Thursday, October 7, 2021

Q&A with Jennifer Higgie




Jennifer Higgie is the author of the new book The Mirror and the Palette: Rebellion, Revolution, and Resilience: Five Hundred Years of Women's Self Portraits. Her other work includes the children's picture book There's Not One. She is the former editor of frieze magazine, and is also an artist. Originally from Australia, she lives in London.


Q: What inspired you to write The Mirror and the Palette?


A: A few years ago I set myself the task of commemorating the birth of a woman artist from history every day of the year by posting a portrait or a work of art by her on Instagram.


It constantly astonishes me how many brilliant women artists have been excluded from the art-historical canon.


If they were barred from apprenticeships, art schools and the life-drawing room, they often turned to themselves as a subject.


I decided I wanted to write a homage to the lives of a cross-section of self-portraits by women from the past 500 years, whose work I found particularly fascinating.


I also wanted to continue the work of great feminist art historians, such as Linda Nochlin, Griselda Pollock, Frances Borzello and others, whose writing has long inspired me. 


Q: You write of these women artists, "She paints a self-portrait because, as a subject, she is always available....She's been barred from so many other places, so many other bodies." Was self-portraiture often the only subject available to the women you discuss in the book?


A: While the options were limited, there were other subjects considered respectable for pre-modern women to paint ( I'm speaking generally), in particular religious and botanical studies and still lives.


But there were also many brave, radical women who ignored convention and painted blazingly brilliant furious allegorical pictures. (I'm thinking in particular of Artemisia Gentileschi).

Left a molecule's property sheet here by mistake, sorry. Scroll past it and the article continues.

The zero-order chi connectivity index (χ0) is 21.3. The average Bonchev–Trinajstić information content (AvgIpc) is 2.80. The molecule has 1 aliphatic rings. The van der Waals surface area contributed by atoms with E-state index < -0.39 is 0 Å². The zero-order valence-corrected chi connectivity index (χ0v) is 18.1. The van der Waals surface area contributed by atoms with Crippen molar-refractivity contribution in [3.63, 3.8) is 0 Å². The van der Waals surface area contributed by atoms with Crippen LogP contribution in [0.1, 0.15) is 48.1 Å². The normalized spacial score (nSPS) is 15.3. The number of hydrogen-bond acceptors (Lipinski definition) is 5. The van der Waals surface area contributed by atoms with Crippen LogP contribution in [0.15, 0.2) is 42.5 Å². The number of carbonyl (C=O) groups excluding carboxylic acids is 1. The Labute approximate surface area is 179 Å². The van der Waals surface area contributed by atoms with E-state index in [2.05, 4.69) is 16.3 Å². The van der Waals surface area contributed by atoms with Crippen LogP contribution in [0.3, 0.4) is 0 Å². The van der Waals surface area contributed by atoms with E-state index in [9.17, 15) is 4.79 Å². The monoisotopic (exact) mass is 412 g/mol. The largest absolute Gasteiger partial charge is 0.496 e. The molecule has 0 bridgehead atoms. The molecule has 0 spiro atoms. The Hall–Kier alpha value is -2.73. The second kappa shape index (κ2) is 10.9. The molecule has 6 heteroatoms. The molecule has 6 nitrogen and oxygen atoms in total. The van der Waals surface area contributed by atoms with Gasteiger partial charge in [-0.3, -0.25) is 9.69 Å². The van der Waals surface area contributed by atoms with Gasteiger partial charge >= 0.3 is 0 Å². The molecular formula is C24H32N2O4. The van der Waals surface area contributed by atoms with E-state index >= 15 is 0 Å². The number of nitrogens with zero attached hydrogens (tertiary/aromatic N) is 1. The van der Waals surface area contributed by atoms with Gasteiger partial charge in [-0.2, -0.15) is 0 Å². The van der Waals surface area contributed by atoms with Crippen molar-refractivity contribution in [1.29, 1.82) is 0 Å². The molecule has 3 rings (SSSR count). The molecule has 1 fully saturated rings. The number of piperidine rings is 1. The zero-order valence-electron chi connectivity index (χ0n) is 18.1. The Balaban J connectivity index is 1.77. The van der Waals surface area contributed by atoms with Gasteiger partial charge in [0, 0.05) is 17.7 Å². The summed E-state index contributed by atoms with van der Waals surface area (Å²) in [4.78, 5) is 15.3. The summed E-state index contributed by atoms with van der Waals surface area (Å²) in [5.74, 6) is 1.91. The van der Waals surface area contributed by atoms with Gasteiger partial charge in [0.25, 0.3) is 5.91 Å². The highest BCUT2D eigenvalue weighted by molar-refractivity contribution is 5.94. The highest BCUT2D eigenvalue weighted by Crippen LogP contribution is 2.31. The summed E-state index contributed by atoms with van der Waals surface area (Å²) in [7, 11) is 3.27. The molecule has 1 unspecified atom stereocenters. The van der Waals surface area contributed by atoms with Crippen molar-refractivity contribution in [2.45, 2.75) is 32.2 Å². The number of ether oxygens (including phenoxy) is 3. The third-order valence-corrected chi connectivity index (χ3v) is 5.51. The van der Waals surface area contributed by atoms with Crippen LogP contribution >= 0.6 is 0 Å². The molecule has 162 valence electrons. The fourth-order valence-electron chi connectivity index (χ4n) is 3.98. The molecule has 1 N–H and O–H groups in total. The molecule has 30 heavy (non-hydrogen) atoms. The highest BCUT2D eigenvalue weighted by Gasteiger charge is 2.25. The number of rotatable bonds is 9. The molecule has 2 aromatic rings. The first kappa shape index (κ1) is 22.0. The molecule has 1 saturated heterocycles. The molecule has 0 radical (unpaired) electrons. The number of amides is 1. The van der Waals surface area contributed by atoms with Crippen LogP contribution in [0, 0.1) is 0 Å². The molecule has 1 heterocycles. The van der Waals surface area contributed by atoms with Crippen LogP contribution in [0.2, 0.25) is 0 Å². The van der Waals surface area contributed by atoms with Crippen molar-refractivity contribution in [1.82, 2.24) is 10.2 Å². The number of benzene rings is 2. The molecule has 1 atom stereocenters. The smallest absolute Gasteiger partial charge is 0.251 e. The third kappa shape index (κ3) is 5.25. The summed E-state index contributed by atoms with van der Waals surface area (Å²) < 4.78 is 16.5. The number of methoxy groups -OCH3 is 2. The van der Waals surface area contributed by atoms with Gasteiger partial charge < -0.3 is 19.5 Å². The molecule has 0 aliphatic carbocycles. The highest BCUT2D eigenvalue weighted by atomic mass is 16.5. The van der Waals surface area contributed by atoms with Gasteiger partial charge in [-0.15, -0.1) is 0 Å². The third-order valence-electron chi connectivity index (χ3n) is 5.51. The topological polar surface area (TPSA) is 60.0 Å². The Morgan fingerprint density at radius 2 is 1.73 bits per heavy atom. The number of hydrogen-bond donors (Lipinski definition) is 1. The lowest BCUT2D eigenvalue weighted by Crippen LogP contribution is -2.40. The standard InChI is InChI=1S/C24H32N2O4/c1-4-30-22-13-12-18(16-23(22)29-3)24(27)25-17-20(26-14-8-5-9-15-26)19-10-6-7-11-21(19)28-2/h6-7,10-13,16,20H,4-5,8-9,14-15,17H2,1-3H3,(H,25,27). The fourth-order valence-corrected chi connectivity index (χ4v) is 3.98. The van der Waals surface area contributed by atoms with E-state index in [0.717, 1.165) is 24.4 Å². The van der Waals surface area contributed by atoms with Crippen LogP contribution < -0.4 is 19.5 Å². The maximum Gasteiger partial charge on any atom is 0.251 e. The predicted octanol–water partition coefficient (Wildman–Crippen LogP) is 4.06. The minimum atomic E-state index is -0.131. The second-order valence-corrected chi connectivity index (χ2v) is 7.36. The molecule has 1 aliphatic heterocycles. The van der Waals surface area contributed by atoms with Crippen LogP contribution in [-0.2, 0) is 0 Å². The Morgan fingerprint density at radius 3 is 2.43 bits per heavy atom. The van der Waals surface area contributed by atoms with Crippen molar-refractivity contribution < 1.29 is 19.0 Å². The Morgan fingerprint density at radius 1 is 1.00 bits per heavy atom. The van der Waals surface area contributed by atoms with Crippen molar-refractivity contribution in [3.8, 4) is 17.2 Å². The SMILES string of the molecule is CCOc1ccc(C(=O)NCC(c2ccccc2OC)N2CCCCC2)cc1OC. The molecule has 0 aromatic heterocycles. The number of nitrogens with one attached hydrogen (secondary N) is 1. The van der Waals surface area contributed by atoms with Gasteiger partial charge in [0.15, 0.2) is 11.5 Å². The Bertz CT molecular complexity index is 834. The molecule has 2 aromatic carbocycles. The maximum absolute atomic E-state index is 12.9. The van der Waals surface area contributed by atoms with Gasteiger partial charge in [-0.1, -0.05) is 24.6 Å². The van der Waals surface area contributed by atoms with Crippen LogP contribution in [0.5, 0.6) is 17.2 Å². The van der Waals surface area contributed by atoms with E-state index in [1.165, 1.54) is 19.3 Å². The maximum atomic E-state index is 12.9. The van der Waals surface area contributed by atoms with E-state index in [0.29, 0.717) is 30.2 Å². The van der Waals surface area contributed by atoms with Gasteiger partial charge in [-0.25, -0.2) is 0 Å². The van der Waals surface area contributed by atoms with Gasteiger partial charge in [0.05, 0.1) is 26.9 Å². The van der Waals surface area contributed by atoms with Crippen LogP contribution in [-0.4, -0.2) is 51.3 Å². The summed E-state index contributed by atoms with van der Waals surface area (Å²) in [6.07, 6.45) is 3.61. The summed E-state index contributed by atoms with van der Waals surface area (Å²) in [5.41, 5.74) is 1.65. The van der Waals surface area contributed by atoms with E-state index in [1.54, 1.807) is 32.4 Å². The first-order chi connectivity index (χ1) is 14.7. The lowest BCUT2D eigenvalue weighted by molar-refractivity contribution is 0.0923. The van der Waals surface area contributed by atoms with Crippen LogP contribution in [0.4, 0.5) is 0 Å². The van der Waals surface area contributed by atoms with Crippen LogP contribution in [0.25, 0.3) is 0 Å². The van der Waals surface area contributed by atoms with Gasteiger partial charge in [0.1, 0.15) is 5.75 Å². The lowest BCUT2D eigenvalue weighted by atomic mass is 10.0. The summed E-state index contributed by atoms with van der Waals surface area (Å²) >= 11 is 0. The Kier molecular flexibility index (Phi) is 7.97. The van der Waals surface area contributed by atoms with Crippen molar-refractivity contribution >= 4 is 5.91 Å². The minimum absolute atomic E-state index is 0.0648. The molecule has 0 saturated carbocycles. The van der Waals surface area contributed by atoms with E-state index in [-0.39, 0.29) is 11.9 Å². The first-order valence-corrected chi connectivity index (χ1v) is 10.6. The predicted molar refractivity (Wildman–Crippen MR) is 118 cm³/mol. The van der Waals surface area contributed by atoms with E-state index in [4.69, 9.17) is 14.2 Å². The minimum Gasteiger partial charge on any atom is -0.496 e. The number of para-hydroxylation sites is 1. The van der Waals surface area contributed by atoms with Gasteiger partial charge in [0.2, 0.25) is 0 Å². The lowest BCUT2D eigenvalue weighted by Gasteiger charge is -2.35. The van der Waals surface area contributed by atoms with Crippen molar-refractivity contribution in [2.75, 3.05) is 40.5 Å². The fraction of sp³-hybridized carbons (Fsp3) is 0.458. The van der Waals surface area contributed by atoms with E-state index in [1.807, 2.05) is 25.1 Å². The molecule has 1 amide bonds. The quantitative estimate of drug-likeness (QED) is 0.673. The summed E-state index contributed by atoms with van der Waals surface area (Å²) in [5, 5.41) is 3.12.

Q: The Publishers Weekly review of the book says, "Higgie brings to light the lives of a number of women artists whose creations were a way to assert their existence in a milieu that often overlooked them." Did you see any changes in how the women artists you write about were treated by the larger art world as the decades went on?


A: Traditional art history is the story of exclusions: not just of women, but of artists of colour, queer artists, artists who weren't trained in art schools, and artists who weren't born into privilege.


While there is now a groundswell of energy that seeks to redress these exclusions, which is, of course, great, there's still a long way to go. Women are still underrepresented in commercial galleries, their work sells for far less at auction and most collections are heavily weighted to male achievement. 


Q: Of the various women you discuss in the book, are there any that you found especially intriguing?


A: When the 20-year-old Catharina van Hemessen sat down in 1548 – a time when women had no political agency – to paint her self-portrait, she was the first artist of any gender to depict themselves at work. I see her wondrous, small self-portrait as a radical act of defiance. She is declaring to the world: I am a woman and I am an artist.


Q: What are you working on now?


A: Lots of freelance writing to pay the bills, a couple of scripts and my new book about women, art, and the spirit world. I have to deliver it in December – so my dreams are full of ghosts! 


Q: Anything else we should know?


A: Kandinsky was great, but he didn't invent abstraction! 


--Interview with Deborah Kalb

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